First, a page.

Respondents’ imagined futures were thus guided by beliefs based on past conditions more than by current lived experiences, even though respondents were aware of the mismatch between past and present.
Lara was particularly conscious of this inconsistency: “It was ‘study, go to college, because that way you’ll have better jobs, a better future’…And that has become a dramatic lie…And now we suffer, because although we know that it is a lie, we’re not capable of getting out of it, because in the end we keep looking for—it’s that constant schizophrenia, right? To know that it’s all collapsing, but we need to do it anyway.”
The Power of Story-Telling
I also showed how a narrative bolstered this particular past-based way of imagining the future. The young Spaniards I interviewed overwhelmingly shared the same narrative: a meritocratic story that working hard and being qualified would lead to the accomplishment of college graduation, which would naturally result in good, stable employment.
This narrative was prominent as respondents described their own expectations. Sergio described how “when you complete a degree, you [visualize] yourself in a stable job.” Fran referred to his “preparation” (a word used to describe education and training) to explain his stably employed imagined future: “Since I think that, within my possibilities, I prepare myself as well as possible…I trust that I’ll have found a job that allows me to live well.”
Two characteristics of the narrative enabled it to bolster future expectations.
First, respondents were drawn to the “best available” narrative to imagine their futures, and there weren’t many options to choose from. Although a minority of respondents drew on other narratives, these tended to embrace uncertainty and flexibility. But most respondents roundly rejected such narratives, like Paula, who criticized “that neoliberal bullshit that it’s cool to be precarious.” By contrast, the meritocratic narrative was in line with respondents’ focus on stability.
Second, the narrative was institutionally supported by the funcionariado, or civil service corps. These jobs, considered the most desirable, are accessed through grueling exams and are highly competitive; if successful, applicants are guaranteed jobs for life. Many respondents transposed the meritocratic narrative to the funcionario exam system, like Sebastián: “I don’t think it’ll be hard for me…I trust that I’m prepared and qualified and it’s not going to be a problem.” This transposition of the narrative from college graduation to public exams allowed respondents to avoid confronting its potential failure.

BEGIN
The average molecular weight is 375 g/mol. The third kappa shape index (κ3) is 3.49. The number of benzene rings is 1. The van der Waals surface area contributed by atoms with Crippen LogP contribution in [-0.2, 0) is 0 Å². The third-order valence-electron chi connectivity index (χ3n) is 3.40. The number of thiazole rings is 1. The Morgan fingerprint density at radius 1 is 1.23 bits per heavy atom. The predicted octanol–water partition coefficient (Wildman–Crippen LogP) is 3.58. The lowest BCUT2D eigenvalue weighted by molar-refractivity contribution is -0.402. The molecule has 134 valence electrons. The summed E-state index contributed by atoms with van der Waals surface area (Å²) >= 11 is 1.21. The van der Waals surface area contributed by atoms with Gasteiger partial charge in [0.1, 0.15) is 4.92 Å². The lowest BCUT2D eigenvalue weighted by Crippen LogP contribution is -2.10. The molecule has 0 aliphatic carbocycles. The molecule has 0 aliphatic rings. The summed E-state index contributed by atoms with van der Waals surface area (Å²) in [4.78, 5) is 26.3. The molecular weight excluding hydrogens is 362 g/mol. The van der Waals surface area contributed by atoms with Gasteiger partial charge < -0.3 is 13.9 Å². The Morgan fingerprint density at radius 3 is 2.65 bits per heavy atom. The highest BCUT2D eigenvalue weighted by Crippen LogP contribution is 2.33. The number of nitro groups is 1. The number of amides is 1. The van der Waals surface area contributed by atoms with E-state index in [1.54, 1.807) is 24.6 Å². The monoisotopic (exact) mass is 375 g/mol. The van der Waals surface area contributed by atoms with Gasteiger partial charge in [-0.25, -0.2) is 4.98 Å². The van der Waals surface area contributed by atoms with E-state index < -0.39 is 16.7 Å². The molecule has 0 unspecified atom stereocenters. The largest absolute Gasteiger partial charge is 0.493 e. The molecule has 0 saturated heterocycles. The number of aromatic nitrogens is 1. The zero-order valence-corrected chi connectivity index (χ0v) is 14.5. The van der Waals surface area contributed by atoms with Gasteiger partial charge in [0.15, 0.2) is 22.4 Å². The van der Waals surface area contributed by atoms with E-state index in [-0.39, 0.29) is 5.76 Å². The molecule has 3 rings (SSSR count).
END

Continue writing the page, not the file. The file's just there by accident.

Why does this particular way of imagining the future matter?
Social scientists have shown that future expectations can shape people’s short-term decision-making and long-term outcomes. For example, this way of projecting stable professional futures despite the precarity evident in the present seems to help respondents remain optimistic, but research suggests that not reaching one’s expectations can have a negative impact on mental health. Further research is necessary to understand the consequences of people imagining their future by drawing on a shared narrative based on past conditions that they simultaneously denounce based on present ones—an extension of “hysteresis” into imagined futures.
However, two things are already clear. First, future expectations can be more influenced by the past than they may seem. And second, stories are extraordinarily powerful.
Elena Ayala-Hurtado. “Narrative Continuity/Rupture: Projected Professional Futures amid Pervasive Employment Precarity” in Work & Occupations 2021.
Image: Jechstra via Flickr (CC BY-NC-ND 2.0)